The escalating rate of illegal logging of wood for cooking and the frequent and severe flooding in the North, led to the idea of an energy efficient stove that only uses biomass as fuel.The EzyStove is designed according to the wishes of women who have to cook every day. It is user-friendly and easily assembled. The stove needs only one third of the volume of fuel traditionally burned to cook a meal for a family. The main indicated fuel is dried cow dung but crop residues, small wood splinters and even wood chips, all work equally well. Smoke emmission is reduced by between 60 to 80%.
According to Marie Johannsen, CEO of CES, there are currently 475 EzyStove’s that have been distributed for testing in areas such as Gibeon, Windhoek, Outapi and Opuwo amongst others. “We are trying to produce 400,000 stoves to reach 200,000 homesteads and in the process create 300 local assembly jobs to Namibians,” Johannsen informed the Economist. Larger EzyStove’s are also currently being tested at schools for their feeding programmes.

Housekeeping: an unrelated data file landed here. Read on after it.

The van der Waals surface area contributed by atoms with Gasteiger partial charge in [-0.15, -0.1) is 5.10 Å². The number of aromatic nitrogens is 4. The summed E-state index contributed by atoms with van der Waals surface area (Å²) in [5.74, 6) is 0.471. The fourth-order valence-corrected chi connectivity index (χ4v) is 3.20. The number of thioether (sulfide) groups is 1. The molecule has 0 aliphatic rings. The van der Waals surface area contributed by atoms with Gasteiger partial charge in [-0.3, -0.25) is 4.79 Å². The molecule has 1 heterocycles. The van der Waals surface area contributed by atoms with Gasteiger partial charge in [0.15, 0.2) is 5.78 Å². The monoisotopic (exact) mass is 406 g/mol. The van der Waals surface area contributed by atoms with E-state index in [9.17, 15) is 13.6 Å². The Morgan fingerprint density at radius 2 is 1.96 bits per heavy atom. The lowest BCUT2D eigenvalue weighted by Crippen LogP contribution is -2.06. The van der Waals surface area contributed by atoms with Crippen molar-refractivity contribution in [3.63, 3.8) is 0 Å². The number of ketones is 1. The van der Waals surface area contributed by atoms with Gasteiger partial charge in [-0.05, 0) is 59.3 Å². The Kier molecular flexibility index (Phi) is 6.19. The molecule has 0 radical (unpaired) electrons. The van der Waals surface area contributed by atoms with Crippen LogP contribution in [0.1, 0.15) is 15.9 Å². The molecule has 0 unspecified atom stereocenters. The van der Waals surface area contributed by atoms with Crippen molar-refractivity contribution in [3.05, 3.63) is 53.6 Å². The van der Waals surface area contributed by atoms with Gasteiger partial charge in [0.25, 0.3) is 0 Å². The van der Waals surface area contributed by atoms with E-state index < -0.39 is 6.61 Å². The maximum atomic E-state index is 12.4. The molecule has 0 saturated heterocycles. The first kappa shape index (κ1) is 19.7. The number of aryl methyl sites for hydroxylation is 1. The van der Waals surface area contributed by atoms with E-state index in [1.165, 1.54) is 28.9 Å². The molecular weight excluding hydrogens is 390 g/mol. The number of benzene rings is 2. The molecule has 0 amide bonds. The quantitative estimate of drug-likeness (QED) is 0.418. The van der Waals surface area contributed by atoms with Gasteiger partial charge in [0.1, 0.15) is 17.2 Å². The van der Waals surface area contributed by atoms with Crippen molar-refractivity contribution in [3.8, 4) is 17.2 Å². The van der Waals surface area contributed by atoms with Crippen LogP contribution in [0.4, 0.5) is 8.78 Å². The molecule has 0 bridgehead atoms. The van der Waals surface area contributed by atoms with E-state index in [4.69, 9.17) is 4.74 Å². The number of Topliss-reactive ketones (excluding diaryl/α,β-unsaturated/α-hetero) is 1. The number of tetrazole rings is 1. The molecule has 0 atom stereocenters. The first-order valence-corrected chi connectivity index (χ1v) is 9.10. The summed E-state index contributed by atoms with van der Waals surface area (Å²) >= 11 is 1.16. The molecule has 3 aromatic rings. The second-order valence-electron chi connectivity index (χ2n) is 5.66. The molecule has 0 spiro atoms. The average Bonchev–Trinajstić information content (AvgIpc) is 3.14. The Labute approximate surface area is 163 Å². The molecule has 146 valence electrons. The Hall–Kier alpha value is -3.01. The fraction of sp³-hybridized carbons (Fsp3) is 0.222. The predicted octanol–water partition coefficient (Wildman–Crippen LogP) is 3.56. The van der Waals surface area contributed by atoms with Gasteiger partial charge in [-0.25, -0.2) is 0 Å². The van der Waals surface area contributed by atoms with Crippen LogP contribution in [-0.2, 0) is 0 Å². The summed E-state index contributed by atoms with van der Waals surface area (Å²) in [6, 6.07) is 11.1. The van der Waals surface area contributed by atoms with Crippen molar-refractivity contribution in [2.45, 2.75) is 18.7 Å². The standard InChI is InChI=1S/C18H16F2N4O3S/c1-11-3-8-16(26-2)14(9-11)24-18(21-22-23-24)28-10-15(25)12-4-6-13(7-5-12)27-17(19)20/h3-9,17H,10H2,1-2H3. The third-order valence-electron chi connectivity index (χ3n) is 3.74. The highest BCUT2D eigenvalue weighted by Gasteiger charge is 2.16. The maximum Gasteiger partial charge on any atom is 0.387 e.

The assembly workshop in Havana currently has 100 stoves which will be sold to communities in the Moses Garoeb constituency. It costs N$130 to construct one stove, however, the price of each stove is only N$55 during the pilot project period including two free paper bricks for use as fuel.
The project is funded by the Environmental Investment Fund to the tune of N$105,000 and the Pupkewitz Foundation which provided the essential materials for the project. According to Meryl Barry of the Pupkewitz Foundation, plans are underway to promote the stoves in all Pupkewitz Megabuild stores.